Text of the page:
Directed by Jason Woliner
Screenplay by Sacha Baron Cohen, Anthony Hines, Dan Swimer, Peter Baynham, Erica Rivinoja, Dan Mazer, Jena Friedman, Lee Kern; Based on a story by Sacha Baron Cohen, Anthony Hines, Dan Swimer, Nina Pedrad
Based on a character created by Sacha Baron Cohen
Music by Erran Baron Cohen; Cinematography by Luke Geissbuhler; Film Editing by Craig Alpert, Michael Giambra, James Thomas
With Sacha Baron Cohen (Borat Sagdiyev), Maria Bakalova (Tutar Sagdiyev)
The whole title of this new film is Borat Subsequent Moviefilm: Delivery of Prodigious Bribe to American Regime for Make Benefit Once Glorious Nation of Kazakhstan. The full title of the 2006 film, in case you forgot, is Borat: Cultural Learnings of America for Make Benefit Glorious Nation of Kazakhstan.
Borat (the impossibly hilarious Sacha Baron Cohen) is back in the USA! This time he’s here with his daughter (a terrific Maria Bakalova) who he seeks to marry off to Vice President Michael Pence. But before Borat actually makes the attempt to bring her to Pence at an actual political event at which Pence is appearing, there are all sorts of shenanigans, including a visit to a debutante ball in which Borat seeks to present his daughter to society.
To go into the metaphysics of Borat’s world is a little complicated, but somehow it sets him up for another trip to the USA, this time with his daughter in tow. Of course, women in Borat’s Kazakhstan are treated like cattle, so despite Borat’s genuine affection for his daughter, the trip begins with her being locked in a cage. Gradually, as they make their way through the US in their strange trailer which somehow simulates a barnyard, Borat and his daughter become quite a team and more bonded than either of them would have expected.
There are endless adventures. Some of them, like the debutante ball in the South, use hired actors, but some of them take place at real events. Apparently, Sacha Baron Cohen, after the fact, expressed serious dismay and concern for his survival after showing up at a Trump rally where people had guns in tow. Cohen winds up leading a typically bizarre song onstage and it’s clear that the people at the rally don’t quite get the whole thing.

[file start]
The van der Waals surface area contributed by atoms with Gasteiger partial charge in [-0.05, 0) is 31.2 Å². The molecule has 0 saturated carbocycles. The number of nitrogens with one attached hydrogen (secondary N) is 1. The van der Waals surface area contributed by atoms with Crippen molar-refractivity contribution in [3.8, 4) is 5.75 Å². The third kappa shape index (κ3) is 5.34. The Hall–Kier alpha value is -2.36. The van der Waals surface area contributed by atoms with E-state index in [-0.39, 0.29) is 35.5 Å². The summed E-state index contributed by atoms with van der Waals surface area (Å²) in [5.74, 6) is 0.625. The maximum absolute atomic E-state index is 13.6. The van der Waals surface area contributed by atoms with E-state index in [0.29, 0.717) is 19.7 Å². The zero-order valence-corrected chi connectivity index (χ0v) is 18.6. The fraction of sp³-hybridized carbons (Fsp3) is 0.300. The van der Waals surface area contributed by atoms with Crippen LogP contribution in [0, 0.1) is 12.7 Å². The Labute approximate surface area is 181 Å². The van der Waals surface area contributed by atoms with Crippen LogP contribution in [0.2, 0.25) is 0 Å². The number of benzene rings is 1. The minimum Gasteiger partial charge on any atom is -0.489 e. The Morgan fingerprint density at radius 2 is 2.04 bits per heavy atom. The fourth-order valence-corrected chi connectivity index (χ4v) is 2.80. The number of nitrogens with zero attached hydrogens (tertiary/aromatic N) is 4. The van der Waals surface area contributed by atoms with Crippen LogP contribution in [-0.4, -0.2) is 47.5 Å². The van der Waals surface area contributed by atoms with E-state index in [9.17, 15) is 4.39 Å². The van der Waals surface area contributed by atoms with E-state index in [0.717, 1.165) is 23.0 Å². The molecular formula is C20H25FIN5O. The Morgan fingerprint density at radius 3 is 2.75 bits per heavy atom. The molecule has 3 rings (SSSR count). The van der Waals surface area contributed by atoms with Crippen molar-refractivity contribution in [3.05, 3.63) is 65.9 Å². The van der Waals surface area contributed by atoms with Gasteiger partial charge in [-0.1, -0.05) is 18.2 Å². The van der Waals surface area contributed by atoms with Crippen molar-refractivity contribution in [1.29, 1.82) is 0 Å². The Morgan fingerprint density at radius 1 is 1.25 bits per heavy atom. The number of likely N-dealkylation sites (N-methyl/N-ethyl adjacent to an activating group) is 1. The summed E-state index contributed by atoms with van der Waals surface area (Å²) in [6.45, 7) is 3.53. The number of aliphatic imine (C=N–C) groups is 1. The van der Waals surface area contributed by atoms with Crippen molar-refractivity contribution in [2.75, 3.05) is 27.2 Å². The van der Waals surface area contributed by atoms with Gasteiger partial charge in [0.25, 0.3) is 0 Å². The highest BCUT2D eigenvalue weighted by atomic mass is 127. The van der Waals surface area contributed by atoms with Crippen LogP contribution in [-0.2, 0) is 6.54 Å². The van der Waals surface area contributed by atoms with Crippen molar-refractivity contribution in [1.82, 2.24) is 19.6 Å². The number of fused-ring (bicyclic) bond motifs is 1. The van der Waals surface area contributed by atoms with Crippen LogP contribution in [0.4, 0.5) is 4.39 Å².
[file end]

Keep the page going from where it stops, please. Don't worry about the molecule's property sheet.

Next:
The scene at the debutante ball involves a father and daughter dance which is, to say the least, an unexpectedly revealing account of a fertility rite. As with Borat washing his face in a toilet bowl in the original Borat film, one cannot quite believe what one is seeing.
Perhaps the most hysterical scene is when Borat and his daughter show up at a doctor’s office after she has an accident swallowing a small token on a cupcake Borat has bought for her. The doctor is a right to lifer and the dialogue which ensues between the three of them is carefully written, beautifully acted, and totally hilarious.
There is a little something akin to Huckleberry Finn in Borat’s sensibility. He’s been reared in a crude society and his mode of interpreting the world is completely grounded in it. But there is a sweet humanism in him that refuses to be quashed, and it’s brought out especially in his relationship with his daughter. Gradually, as does Huck when he thinks about and comes on his own to see the injustices done to Jim, Borat, in a much more knavish and demented way, comes to see something about women’s rights through the dealings with his daughter during this bizarre American odyssey.
There is so much that is tasteless and appalling in this film that one cannot begin to take any of it seriously, which is part of Baron Cohen’s point. In fact, the world does take a lot of this seriously, and it is especially in the non-staged scenes that this becomes apparent.
If one were to watch just five minutes of the film, seeing the sequence in which Rudolph Giuliani appears would be worth the price of admission. That this film alone, based on just that, did not influence the election of November 2020 is astounding.
There is a scene in which Borat goes to a cake shop and asks the woman behind the counter to inscribe a cake with an undeniably anti-Semitic phrase. She does so without blinking and then asks is that all? Were it not so true, it would be funny. Part of what makes Baron Cohen’s humor so intense is exactly this – one never knows where the extrapolations and hyperbole end and where real life begins. Frighteningly, that intensity of appalling hyperbole blends so closely into the real that one can only laugh through one’s tears, and one is never sure whether the tears are from the hyperbole, from the appalling reality, or some strange perfect psycho-sociological storm created by both.
– BADMan (aka Charles Munitz)